• rupestrine •
Pronunciation: ru-pes-treen • Hear it!
Part of Speech: Adjective
Meaning: Growing on rocks (plants), living among rocks (animals), appearing on rocks (everything else).
Notes: The meaning above so rarely leads to an adjective that several similar adjectives have arisen. Alongside today's Good Word, we find rupestrial, rupestrian, rupicoline, and rupicolous. We are free, of course, to extend our adjective to an adverb by adding the adverb suffix -ly: rupestrinely. I might even push this Good Word to a noun, rupestrinity, if I were backed into corner.
In Play: Almost any relationship to stones may be captured in today's adjective: "The highlight of Dewey Rose's garden is a collection of rupestrine lichens and mosses growing on a cluster of boulders in its center." We might also mention several rupestrine rodents curiously resembling chipmunks that live among those stones. This word may also be used in reference to human occupations involving stone: "The rupestrine drawings in the cave at Chauvet, France, are the oldest surviving paintings we know of." Of course, a rupestrine promise ("written in stone") is the most reliable promise we can make.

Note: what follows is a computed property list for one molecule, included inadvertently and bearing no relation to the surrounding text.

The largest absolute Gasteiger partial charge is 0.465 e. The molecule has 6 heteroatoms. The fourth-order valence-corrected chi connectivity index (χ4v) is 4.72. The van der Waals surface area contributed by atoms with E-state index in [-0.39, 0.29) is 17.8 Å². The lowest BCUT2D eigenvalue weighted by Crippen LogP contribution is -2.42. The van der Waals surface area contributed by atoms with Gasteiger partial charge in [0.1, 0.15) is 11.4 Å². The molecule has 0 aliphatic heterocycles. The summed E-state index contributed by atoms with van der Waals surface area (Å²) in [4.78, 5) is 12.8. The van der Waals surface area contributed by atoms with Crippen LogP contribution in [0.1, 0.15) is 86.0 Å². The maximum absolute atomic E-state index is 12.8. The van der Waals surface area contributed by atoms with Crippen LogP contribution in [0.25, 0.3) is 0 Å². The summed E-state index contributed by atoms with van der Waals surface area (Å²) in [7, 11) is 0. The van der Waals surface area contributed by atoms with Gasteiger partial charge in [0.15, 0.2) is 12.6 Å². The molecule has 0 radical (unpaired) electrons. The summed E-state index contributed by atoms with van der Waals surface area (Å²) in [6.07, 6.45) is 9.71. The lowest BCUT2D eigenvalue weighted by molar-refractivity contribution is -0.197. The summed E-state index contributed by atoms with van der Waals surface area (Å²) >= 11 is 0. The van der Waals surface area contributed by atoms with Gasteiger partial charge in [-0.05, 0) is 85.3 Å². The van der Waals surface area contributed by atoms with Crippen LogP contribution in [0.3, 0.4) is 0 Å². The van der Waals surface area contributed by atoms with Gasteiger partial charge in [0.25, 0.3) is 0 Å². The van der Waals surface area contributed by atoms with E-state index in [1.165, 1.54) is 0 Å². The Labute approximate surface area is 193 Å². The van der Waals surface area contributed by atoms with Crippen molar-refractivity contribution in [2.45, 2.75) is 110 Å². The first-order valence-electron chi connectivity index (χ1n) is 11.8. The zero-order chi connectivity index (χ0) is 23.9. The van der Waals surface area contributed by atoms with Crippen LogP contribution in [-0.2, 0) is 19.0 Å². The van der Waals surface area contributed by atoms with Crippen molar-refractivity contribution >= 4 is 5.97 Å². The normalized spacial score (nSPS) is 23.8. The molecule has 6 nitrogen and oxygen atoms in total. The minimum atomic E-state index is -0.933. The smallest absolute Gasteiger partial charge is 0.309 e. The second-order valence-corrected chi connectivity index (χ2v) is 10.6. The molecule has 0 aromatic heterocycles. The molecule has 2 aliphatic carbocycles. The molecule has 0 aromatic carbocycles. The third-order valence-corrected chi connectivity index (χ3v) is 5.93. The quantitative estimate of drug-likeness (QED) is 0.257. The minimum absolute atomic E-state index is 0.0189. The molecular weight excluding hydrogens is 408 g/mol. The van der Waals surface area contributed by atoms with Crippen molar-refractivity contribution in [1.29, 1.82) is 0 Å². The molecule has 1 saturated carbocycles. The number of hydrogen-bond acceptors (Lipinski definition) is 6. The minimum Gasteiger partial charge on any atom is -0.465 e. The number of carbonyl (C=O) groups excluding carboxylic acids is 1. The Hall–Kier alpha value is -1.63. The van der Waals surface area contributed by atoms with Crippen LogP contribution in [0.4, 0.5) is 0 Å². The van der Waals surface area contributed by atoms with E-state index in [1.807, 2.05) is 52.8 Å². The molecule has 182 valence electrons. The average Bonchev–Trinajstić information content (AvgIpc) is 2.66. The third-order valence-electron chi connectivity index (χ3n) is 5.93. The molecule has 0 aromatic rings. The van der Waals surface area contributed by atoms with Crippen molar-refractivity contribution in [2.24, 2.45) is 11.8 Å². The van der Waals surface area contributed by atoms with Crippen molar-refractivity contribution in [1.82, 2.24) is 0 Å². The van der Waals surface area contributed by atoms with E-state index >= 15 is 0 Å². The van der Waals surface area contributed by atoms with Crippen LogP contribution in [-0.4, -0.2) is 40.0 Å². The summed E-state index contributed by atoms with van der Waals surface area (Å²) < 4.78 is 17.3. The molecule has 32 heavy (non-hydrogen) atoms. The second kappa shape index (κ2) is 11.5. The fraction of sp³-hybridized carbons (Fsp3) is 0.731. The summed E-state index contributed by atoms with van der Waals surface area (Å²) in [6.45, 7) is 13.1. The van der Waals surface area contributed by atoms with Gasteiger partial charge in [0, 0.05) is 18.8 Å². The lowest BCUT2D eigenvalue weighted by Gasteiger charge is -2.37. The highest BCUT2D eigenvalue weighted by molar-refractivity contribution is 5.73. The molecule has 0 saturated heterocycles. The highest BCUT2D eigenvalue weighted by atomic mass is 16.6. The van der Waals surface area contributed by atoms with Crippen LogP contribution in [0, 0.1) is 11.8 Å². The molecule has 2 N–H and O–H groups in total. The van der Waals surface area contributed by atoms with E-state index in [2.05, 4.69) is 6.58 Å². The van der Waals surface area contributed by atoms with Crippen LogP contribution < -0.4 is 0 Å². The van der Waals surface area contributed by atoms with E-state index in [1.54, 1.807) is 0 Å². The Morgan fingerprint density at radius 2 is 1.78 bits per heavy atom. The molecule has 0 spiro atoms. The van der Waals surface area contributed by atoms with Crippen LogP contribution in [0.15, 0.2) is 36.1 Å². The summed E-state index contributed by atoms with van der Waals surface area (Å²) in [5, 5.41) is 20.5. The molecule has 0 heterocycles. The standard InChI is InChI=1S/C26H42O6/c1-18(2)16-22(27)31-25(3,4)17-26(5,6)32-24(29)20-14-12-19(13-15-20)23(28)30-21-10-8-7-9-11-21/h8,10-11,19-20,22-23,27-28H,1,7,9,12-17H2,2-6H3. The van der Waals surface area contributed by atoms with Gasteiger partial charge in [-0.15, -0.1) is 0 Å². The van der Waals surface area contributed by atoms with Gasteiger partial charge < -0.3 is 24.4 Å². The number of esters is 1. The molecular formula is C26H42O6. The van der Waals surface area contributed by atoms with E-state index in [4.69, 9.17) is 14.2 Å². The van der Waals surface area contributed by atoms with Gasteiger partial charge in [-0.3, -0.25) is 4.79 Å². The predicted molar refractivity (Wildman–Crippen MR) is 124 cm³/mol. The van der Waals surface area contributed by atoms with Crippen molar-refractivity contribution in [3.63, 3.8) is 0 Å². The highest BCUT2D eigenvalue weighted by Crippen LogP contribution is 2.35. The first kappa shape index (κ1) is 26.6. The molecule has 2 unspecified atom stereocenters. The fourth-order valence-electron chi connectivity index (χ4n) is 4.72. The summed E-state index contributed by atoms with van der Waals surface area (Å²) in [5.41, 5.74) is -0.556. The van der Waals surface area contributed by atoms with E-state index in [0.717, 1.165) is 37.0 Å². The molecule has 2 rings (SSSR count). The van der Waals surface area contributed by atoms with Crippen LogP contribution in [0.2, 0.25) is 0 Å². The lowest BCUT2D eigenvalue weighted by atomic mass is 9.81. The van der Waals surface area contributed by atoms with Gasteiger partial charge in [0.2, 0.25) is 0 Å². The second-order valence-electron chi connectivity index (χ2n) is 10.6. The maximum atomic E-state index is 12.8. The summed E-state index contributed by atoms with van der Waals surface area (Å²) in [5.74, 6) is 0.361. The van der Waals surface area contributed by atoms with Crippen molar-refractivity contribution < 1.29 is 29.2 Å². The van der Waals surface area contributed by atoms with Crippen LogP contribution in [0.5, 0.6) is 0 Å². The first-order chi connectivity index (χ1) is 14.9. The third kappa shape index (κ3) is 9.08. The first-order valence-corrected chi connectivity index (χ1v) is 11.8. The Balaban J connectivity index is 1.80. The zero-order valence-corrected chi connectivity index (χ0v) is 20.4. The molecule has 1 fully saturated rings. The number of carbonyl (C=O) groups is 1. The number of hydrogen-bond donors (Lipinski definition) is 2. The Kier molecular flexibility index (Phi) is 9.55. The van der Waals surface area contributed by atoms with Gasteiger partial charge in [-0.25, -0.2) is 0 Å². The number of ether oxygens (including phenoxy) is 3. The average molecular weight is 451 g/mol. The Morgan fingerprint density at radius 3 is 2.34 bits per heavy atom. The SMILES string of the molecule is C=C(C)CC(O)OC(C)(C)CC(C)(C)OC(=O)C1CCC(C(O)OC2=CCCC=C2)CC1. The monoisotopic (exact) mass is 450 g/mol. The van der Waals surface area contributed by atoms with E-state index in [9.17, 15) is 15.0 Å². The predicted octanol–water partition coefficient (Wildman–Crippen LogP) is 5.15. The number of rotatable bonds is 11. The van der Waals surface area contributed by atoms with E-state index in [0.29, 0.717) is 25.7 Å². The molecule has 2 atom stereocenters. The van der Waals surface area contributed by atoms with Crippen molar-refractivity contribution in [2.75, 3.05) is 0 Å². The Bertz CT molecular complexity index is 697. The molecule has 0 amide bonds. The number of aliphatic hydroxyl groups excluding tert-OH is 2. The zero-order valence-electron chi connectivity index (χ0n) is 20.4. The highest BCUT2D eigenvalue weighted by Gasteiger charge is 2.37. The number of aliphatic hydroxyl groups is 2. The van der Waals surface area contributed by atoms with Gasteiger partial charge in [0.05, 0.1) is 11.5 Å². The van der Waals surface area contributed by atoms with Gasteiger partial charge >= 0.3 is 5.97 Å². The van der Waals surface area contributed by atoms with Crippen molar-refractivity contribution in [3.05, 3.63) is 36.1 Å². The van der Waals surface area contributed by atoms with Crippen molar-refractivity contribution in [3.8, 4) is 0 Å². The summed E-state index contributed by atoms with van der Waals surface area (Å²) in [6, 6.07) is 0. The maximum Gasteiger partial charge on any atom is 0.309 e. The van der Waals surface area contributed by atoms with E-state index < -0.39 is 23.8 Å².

Word History: Today's Good Word comes from Latin rupes "stone, rock" with various adjectival suffixes recently attached to it. Rupes seems related to rumpere "to break". The M in this word is a predictable instance of the Fickle N about which I have spoken before. The past participle of this verb is ruptus "broken", the source of English rupture and other words containing the root rupt-, such as erupt and corrupt. The root underlying these Latin words seems to come to English as ruff and ruffle. A ruffle was originally a fight, the sort of thing you might use a stone in and emerge from with ruffled feathers. (Lest we ruffle the feathers of Luke Javan and the mysterious Grogie of the Agora, let us convey our gratitude for his suggesting today's Good Word with rupestrinely carved words of thanks.)